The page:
Secrets to Inverted Flight

Jan 11, 2013 12 Comments by

Nearly all aerobatic maneuvers involve some segment(s) of inverted flight, so to keep progressing, you need to develop proficiency with inverted flight. To start, let’s do away with the often repeated reference to the elevator being reversed when the plane is upside-down. It is that kind of thinking that causes people to become confused and second-guess themselves, or worse! A much simpler and more effective approach is to remember that you will always push forward-elevator during inverted flight. If the plane descends, push harder (you are not pushing enough). When it climbs, push less (you are pushing too much). The ailerons, of course, work the same whether upright or inverted.

Learning to fly inverted is also easier if you throttle back to a more moderate airspeed. Not only will you have more time to think, but a lower airspeed also will require you to push more forward-elevator to hold the plane level and thus provide a greater range of feel for the elevator. It’s also smart to enter the first few attempts from a slight climb to reduce your initial anxiety. As your confidence and technique improve, you can gradually increase throttle to start achieving the airspeeds needed for aerobatics, and the climbing entry can be gradually eliminated.

The next most important step is to develop the habit of recovering from inverted by rolling upright with the aileron, especially if you become confused. In fact, rolling upright should be your response anytime you are not comfortable. In the event that you become confused, it is usually best to input aileron in whatever direction you prefer and thus more quickly upright the airplane than you would if you contemplate which way to roll and then act. Developing the habit of recovering from inverted with aileron becomes routine very quickly simply by repeating the exercise of rolling inverted for two or three seconds and then rolling back to upright.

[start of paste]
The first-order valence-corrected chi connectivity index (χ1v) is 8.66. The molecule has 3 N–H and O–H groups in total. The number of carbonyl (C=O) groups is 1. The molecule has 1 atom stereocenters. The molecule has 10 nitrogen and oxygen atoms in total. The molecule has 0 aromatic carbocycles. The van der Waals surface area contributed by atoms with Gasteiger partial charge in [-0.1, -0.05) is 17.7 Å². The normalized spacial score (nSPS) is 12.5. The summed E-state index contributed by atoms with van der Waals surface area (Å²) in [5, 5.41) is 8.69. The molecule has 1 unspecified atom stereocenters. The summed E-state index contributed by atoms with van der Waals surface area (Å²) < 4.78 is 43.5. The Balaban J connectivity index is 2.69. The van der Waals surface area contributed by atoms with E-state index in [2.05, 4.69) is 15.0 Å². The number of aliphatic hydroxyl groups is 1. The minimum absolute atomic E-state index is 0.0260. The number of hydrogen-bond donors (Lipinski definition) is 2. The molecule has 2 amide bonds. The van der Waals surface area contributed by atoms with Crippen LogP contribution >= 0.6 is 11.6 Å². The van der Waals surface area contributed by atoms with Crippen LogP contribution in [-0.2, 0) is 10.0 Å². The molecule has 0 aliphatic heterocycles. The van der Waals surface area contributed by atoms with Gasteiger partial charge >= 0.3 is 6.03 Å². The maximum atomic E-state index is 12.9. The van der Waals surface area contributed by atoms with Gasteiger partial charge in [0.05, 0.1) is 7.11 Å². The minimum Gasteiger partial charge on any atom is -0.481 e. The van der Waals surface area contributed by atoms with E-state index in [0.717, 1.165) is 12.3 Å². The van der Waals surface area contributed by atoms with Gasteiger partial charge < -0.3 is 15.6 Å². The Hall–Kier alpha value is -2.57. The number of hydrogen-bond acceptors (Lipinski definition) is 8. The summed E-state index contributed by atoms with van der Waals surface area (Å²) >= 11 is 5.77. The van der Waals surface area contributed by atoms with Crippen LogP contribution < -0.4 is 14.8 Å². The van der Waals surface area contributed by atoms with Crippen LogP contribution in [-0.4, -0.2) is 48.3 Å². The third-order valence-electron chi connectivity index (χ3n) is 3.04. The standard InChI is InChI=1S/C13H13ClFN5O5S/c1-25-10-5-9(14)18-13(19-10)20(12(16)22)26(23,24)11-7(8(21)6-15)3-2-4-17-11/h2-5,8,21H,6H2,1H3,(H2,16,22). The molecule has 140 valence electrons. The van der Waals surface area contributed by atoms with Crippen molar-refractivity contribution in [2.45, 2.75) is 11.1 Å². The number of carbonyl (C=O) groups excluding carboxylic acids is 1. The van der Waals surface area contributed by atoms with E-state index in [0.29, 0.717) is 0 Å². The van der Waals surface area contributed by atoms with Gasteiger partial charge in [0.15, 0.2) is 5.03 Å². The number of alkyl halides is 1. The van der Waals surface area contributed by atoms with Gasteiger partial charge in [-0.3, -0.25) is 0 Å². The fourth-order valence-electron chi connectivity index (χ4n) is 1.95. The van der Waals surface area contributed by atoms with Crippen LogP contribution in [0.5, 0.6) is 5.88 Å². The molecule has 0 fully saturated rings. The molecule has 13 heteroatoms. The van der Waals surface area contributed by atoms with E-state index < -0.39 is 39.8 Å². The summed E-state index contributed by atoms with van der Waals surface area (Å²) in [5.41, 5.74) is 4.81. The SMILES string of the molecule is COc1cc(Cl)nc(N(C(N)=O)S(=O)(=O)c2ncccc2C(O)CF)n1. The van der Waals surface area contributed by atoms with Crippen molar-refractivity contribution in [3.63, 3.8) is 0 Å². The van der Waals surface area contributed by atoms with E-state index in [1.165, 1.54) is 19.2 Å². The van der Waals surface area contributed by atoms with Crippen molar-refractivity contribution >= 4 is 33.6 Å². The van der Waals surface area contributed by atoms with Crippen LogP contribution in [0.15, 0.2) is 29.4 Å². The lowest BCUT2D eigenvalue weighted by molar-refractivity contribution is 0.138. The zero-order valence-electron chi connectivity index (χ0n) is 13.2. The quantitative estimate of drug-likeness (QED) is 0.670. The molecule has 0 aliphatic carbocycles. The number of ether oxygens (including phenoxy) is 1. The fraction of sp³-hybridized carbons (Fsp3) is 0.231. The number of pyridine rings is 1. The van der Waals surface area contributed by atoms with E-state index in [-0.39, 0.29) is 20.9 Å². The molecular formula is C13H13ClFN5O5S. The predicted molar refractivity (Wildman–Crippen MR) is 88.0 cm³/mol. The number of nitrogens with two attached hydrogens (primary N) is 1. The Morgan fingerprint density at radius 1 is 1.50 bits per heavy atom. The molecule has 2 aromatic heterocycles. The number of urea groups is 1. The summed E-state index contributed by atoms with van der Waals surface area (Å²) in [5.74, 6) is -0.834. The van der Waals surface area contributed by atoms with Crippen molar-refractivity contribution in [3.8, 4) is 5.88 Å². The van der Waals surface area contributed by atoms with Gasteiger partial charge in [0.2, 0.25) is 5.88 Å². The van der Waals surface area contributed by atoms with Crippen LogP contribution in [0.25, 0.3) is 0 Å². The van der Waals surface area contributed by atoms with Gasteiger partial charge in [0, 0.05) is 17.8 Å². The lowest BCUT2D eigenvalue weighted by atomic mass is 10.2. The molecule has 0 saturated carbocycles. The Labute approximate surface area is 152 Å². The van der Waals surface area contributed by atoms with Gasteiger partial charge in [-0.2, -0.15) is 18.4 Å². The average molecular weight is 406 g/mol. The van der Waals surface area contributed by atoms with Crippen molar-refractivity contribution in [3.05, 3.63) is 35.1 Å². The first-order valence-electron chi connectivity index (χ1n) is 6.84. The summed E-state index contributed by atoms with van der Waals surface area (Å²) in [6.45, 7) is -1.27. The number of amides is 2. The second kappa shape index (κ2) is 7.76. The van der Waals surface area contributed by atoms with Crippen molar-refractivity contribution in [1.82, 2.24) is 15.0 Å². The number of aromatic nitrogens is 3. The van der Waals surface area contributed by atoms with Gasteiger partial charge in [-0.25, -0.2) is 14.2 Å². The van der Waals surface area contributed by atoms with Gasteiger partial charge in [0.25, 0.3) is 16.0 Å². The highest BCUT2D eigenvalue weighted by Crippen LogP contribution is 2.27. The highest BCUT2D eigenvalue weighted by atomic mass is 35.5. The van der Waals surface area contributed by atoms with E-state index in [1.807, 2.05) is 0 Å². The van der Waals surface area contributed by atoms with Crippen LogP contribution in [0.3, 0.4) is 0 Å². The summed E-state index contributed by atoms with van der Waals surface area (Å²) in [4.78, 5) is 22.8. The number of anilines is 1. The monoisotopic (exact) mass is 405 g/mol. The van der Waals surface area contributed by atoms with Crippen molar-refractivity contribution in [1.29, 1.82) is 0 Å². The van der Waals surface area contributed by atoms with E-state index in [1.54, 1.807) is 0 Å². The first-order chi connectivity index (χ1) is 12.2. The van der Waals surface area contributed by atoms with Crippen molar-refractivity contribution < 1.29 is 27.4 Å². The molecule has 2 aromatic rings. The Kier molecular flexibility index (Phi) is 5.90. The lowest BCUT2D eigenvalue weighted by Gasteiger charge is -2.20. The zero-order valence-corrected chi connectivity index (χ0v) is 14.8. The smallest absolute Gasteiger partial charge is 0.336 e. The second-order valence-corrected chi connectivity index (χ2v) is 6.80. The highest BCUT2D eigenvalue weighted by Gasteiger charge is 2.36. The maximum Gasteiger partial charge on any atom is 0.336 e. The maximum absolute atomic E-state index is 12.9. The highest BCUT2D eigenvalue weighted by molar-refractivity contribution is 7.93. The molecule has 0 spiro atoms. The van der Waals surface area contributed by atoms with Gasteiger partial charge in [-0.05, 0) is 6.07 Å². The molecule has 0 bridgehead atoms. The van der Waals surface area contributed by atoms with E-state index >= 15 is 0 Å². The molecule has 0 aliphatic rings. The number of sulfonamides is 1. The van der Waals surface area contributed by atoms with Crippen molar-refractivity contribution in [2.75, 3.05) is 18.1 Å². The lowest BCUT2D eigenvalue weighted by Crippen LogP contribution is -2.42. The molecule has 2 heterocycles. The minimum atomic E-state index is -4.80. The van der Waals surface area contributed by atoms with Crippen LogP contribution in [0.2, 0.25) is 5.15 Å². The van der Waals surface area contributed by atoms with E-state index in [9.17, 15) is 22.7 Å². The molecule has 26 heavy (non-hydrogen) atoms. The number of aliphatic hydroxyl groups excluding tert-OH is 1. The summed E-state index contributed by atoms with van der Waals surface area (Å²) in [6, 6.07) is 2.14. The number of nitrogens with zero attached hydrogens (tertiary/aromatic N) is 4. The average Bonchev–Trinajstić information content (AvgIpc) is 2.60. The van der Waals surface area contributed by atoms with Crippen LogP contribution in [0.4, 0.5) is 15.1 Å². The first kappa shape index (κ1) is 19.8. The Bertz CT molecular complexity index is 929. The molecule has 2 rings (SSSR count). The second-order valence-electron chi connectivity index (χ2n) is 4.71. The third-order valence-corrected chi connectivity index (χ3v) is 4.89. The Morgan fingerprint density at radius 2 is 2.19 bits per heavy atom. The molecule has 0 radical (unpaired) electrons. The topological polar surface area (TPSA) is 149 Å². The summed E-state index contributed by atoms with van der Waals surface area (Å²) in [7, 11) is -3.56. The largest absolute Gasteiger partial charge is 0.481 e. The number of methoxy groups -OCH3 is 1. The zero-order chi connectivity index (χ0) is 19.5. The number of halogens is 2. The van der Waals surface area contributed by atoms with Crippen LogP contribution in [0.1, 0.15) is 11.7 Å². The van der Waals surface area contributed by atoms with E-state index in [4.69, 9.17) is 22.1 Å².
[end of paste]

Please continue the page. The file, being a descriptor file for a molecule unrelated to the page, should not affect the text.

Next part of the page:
Another crucial element during your initial inverted practice is making sure that the 1/2 roll to inverted is completed with the wings perfectly level before you start to push, because pushing with the wings banked will initiate an unintentional turn that will almost certainly lead to some confusion.

I have stressed the importance of maintaining consistent parallel lines with the runway during aerobatics again and again in previous articles, and so I won’t repeat it here. Let it just be said that the majority of the problems that people experience when learning aerobatics would be solved more quickly-or plain disappear!-if more emphasis was placed on better positioning! Good positioning is the reason why the good guys make it look “easy” and it is what is required to be successful at the advanced level. Thus, it is wise to take the time to cement a foundation of consistently flying straight lines back and forth parallel with the runway before attempting inverted flight.















Debra Cleghorn, Featured News, Fixed-Wing Flight School

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12 Responses to “Secrets to Inverted Flight”